Physicians Try To Put Gag Order on Patients

In the past five years more than 40 Web sites have begun reviewing physicians. Questions about their usefulness have fueled debate. As a defensive measure, some physicians are requiring patients to sign broad agreements that prohibit online postings or commentary in any media outlet. Medical Justice, a company that for a fee starting at $495 provides sample privacy agreements and monitors online comments for its 2,000 physician members.

Read more in this Washington Post article. Suffice it to say there are arguments on both sides of this thorny issue.

Freedom of speech probably trumps the ‰ÛÏfor‰Û arguments. Word of mouth is here to stay. It can happen in a real conversation face to face or online. No real difference. The same useful or trivial information will be shared.

And that points to just how useful any of this is at the end of the day for your actual health, the ‰ÛÏagainst‰Û argument.

Hospitals spend millions advertising their quality ratings and positioning themselves to be featured in the U.S. News and World Report Best hospitals. Yet no one really understands an iota about the ratings and the criteria. Yet it forms a perception, maybe a wrong one. Same with physician ratings that paint a picture of a doctor more from the office experience than clinical ability. I rather know a primary care physician‰Ûªs rate of correct diagnosis if you could measure it. Or tell me how many procedures of x y or z you have performed so I get a comfort level of your real expertise. Oh yeah how many people died under your watch? But that is not what these sites are touting.

They are touting in the physician‰Ûªs case the experience and that is something that physicians need to pay attention to or they will lose patients to a practice that may be clinically equivalent but offer more in terms of a pleasing experience. John Swapceinski, a founder of, says waiting time is a “huge issue” mentioned often, as are statements such as the doctor “never made eye contact and was out in 30 seconds.”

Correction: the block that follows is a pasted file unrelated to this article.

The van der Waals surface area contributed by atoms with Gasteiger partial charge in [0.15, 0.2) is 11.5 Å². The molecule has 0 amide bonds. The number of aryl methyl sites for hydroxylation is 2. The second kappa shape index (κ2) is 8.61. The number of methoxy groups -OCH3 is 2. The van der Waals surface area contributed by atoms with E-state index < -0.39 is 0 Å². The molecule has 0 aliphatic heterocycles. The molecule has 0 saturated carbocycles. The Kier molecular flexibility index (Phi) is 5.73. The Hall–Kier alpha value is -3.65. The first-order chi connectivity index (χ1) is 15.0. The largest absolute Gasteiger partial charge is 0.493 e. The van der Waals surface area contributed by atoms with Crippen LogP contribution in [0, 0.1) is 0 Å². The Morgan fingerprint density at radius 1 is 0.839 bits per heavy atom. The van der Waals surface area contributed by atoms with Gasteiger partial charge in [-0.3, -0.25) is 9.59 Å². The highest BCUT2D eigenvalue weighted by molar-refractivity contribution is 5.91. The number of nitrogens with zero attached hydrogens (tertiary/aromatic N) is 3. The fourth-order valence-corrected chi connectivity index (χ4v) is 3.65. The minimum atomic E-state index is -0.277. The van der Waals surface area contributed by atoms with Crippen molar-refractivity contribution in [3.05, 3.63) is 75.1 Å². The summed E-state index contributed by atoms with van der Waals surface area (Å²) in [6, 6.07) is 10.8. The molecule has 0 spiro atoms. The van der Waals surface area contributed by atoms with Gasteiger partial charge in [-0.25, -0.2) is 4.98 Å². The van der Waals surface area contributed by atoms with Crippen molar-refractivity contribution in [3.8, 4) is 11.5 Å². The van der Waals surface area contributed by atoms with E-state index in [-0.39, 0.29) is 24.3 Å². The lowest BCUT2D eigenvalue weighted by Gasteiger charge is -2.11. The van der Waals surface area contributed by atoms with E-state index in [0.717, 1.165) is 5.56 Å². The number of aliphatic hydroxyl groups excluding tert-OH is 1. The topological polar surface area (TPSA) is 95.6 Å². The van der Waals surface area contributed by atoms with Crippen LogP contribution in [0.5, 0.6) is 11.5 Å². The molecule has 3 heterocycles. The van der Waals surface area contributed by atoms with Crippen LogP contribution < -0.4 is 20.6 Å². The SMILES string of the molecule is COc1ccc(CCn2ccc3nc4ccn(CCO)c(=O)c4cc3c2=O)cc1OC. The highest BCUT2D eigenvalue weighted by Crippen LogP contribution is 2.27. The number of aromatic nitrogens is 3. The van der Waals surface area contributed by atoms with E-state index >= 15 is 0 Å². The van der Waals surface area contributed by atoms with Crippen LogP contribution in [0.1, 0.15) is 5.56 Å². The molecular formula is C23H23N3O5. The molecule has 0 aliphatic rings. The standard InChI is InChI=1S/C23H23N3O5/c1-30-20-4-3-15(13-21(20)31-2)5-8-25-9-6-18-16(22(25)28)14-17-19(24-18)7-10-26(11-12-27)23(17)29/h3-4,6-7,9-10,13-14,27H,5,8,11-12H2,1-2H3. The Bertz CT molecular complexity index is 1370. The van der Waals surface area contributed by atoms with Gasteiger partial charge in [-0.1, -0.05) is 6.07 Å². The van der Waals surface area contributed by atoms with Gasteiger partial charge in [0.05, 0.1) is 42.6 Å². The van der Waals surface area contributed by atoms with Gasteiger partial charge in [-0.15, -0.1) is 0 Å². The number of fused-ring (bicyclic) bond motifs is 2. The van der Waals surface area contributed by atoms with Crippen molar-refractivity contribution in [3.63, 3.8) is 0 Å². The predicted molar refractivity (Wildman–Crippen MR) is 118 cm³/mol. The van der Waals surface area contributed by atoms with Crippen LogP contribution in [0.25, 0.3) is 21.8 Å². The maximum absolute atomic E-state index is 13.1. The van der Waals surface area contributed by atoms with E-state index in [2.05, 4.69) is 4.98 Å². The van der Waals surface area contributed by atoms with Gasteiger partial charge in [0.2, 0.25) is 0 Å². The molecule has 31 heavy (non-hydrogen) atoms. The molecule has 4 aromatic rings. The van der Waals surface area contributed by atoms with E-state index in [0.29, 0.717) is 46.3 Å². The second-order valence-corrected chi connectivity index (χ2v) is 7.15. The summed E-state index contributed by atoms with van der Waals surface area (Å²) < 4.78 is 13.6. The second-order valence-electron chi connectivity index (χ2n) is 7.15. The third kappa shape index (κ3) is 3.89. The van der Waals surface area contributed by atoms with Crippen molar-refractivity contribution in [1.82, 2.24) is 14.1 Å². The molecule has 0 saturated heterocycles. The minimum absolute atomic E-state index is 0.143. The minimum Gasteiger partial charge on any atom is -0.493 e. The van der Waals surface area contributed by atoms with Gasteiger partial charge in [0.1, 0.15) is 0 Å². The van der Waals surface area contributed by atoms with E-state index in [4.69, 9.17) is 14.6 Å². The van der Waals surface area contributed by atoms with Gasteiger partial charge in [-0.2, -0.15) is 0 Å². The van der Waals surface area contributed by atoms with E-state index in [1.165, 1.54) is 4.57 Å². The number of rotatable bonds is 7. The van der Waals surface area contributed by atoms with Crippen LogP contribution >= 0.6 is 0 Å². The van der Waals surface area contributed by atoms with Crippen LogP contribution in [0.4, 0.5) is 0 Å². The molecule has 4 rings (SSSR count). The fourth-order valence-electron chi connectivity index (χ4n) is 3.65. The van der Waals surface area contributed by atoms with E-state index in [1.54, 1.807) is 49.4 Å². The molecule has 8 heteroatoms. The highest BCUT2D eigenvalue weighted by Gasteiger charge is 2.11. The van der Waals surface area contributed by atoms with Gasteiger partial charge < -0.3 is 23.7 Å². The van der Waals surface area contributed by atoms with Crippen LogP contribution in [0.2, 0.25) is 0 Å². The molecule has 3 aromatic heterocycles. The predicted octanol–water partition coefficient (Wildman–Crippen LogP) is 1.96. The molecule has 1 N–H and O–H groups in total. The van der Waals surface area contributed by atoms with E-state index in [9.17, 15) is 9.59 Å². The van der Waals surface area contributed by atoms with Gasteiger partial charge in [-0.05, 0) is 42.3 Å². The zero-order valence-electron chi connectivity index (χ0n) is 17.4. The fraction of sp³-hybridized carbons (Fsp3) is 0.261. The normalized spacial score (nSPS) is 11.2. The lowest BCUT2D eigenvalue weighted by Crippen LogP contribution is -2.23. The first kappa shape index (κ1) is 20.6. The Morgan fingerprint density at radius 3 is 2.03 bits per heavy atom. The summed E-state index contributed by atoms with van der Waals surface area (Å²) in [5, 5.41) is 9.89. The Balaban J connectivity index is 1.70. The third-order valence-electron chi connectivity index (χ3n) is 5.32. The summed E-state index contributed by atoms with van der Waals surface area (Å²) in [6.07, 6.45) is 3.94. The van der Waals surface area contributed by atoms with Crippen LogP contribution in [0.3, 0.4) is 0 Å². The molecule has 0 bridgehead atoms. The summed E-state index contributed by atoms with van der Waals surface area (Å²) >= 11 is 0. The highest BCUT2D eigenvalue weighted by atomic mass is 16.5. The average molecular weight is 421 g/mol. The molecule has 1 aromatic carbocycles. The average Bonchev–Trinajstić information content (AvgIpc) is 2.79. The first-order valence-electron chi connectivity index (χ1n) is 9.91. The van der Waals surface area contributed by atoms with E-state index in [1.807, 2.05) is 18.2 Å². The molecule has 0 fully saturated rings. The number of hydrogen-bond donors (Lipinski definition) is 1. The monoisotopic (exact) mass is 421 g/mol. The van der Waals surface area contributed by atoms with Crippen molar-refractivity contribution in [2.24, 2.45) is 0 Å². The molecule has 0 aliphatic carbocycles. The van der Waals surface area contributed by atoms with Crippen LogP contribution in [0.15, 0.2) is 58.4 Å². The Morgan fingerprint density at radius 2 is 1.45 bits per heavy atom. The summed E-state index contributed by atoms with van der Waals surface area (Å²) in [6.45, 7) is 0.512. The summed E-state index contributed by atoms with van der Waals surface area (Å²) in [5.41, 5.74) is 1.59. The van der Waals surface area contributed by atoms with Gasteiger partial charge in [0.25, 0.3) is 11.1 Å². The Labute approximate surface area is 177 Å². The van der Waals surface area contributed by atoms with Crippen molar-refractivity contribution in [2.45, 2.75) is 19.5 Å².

I left a competent physician and now drive 40 miles out of my way for the experience of my primary care physician. Why? Well let‰Ûªs start with he actually returns phone calls and spends time with you. This is simple people.

The public should take most of the information with a grain of salt. Unfortunately providers have to assess the damage to their reputations. “I’d love to have a Web site where I could complain about patients,” one doctor said. Yeah, that‰Ûªs the answer. For me it comes down to the experience. And that can be subjective.

It‰Ûªs about how you would like to feel when the visit is said and done and how much you are willing to tolerate. Were you harried, worried, discomforted or were you assured, confident and bolstered. You may have a clinically fine doctor that offers the former experience and decide to put up with it. That is your decision. Or you may decide that feeling confident and supported in your healing journey is just as important as the practitioner‰Ûªs clinical expertise. Then you might walk.